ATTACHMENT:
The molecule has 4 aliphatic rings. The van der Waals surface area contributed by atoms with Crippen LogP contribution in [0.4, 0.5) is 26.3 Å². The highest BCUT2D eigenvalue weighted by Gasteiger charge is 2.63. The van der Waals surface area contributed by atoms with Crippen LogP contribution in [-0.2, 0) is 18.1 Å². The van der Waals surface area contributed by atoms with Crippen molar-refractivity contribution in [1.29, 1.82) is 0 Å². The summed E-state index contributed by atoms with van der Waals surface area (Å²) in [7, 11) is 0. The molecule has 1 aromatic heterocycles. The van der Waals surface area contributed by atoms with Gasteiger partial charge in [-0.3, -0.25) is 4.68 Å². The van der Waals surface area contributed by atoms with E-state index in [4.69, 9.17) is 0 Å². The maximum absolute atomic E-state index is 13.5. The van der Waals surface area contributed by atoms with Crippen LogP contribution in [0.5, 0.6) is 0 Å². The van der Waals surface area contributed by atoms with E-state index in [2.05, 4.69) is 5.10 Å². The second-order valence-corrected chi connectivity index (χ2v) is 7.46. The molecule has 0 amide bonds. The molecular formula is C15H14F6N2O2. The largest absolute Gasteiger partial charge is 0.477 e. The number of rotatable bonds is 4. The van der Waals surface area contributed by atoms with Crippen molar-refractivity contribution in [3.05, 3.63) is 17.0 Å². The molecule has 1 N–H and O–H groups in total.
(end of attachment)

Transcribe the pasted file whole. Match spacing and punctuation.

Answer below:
The molecule has 4 aliphatic rings. The van der Waals surface area contributed by atoms with Crippen LogP contribution in [0.4, 0.5) is 26.3 Å². The highest BCUT2D eigenvalue weighted by Gasteiger charge is 2.63. The van der Waals surface area contributed by atoms with Crippen LogP contribution in [-0.2, 0) is 18.1 Å². The van der Waals surface area contributed by atoms with Crippen molar-refractivity contribution in [1.29, 1.82) is 0 Å². The summed E-state index contributed by atoms with van der Waals surface area (Å²) in [7, 11) is 0. The molecule has 1 aromatic heterocycles. The van der Waals surface area contributed by atoms with Gasteiger partial charge in [-0.3, -0.25) is 4.68 Å². The van der Waals surface area contributed by atoms with E-state index in [4.69, 9.17) is 0 Å². The maximum absolute atomic E-state index is 13.5. The van der Waals surface area contributed by atoms with Crippen LogP contribution in [0.5, 0.6) is 0 Å². The van der Waals surface area contributed by atoms with E-state index in [2.05, 4.69) is 5.10 Å². The second-order valence-corrected chi connectivity index (χ2v) is 7.46. The molecule has 0 amide bonds. The molecular formula is C15H14F6N2O2. The largest absolute Gasteiger partial charge is 0.477 e. The number of rotatable bonds is 4. The van der Waals surface area contributed by atoms with Crippen molar-refractivity contribution in [3.05, 3.63) is 17.0 Å². The molecule has 1 N–H and O–H groups in total.